This piece comes with a health warning. First of all, it raises far more questions than it provides answers. And secondly, it offers a vigorous argument as to why pain and suffering should be hallmarks of mediator professionalism.
The context is failure. Having spent nearly five hours shuttling back and forth between two households, the presenting issues of parking and noise remained stubbornly unresolved. One of the parties has used the opportunity to allege harassment. Both parties are threatening to escalate the dispute into court.
As the mediator, I am struggling to retain any optimism. Less than an hour earlier, an agreement had seemed within touching distance. Ten minutes later it was gone. Towards the end I offer both parties a further session. The offer is never taken up.
I make no claims for this being an exceptional case. Not for a moment do I believe that every case can, should, or will result in agreement. Mediation, as we all know, does not come with cast iron guarantees.
Fortunately, mediators are a fairly resilient breed. Instead of falling apart, we tend to cope by reflecting on our practice. In this particular instance, I had a three hour drive home. For much of the journey I conducted a self-interrogation. What could I have done differently? What else? What more? The following day, back in the office, I shared my dilemma with colleagues, hoping that they could spot something I had overlooked.
Once again, I make no claims for exemplary behaviour. My response simply reflects what most of us do in the course of normal practice. Of course, ‘normal practice’ is a subjective description. A whole raft of less than conscious assumptions can hide beneath the label ‘normal’. And since a key component of mediation is precisely the unearthing of such unexplored assumptions, we might do likewise with our own assumptions.
There’s a prevailing belief in the mediation world that the conflict belongs to the parties. Mediators are there in a neutral/impartial capacity to help disputants move toward some more desirable future – be that resolution, transformation, or settlement. The standard formulation is something along the lines of the mediator is engaged with the process, but cannot be held responsible for the outcome.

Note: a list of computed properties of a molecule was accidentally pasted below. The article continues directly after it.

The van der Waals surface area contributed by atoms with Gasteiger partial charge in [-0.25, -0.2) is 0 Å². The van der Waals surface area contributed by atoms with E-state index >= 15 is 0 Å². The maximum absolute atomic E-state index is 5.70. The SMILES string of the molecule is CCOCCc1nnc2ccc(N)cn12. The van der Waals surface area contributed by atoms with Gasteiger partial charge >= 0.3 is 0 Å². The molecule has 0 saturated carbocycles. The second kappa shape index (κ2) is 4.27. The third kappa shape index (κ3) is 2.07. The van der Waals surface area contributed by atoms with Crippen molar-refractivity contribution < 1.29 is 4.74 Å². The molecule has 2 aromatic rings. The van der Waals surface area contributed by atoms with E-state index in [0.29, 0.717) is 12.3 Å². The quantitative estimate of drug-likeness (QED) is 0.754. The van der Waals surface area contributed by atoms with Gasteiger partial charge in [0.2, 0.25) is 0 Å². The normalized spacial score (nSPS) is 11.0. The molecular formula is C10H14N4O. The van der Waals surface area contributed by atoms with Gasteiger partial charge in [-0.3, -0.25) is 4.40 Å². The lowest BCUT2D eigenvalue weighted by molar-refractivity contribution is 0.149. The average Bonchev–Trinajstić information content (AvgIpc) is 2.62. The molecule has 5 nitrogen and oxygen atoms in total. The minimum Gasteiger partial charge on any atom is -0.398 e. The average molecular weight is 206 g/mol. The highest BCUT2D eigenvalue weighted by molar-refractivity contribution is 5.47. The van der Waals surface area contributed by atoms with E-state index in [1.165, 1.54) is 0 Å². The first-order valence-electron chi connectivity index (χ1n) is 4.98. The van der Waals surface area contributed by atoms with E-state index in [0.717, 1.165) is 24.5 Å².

In the instance of the angry neighbours, the mediation ‘failed’. I am using failure in the sense that those involved walked back out into the world still carrying a dispute. For them, the conflict continues to be alive. The question is what status does the conflict now have for the practitioner?
For those of us schooled in reflective practice the conflict now becomes material for professional scrutiny. This was certainly true for me throughout that long drive home. As mediators, we turn our gaze from the conflict itself, to our managing of the conflict. In both a real and metaphoric way, there is a shift from the world of the disputants, to the world of the practitioner.
The stance of ‘reflective practitioner’, is commonly thought to be one of the hallmarks of mediation professionalism. And while I’m in no way disputing this claim, I believe there is also a shadow side. The issue here isn’t failure. And it certainly isn’t about our intention to learn from failure. Reflective practice is part and parcel of professional development. The real issue is where we draw the boundary of our professional engagement.
In taking up a reflective position, a strange bifurcation occurs – the world is suddenly divided into two discrete realities. On the one hand there is the world of the parties, which includes the pain and confusion of an ongoing dispute. On the other, there is the world occupied by the mediator.
Mediators act as third-party interventionists. In this role we ascribe the conflict as belonging to the parties. And in a sense this is clearly so. They bring the conflict into the room. Chances are that prior to the parties arrival, we were blissfully unaware that this specific conflict even existed.
Made aware of the conflict, we proceed to spend time, energy and effort in trying to assist the parties to work with the dispute – whether the outcome is a ‘solution’ to the presenting issue or a shift in the nature of their relationship or both. Whatever our theoretic basis, working as a mediator means engaging in a conflictual world. We empathise. We seek to understand. We imaginatively extend ourselves into the disputants’ reality.
Our behaviour connotes a very powerful belief. In not rejecting their endeavour to negotiate, we hold open the possibility that their situation may not be irredeemable. One of the central features of conflict is its tendency to contract choice-making , so that any sense of manoeuvrability feels both constricted and constricting. Mediators, in consciously holding the tension of differing positions, point towards a potential space for negotiations. In this sense, the two worlds – that of parties and of the mediator – intersect and overlap.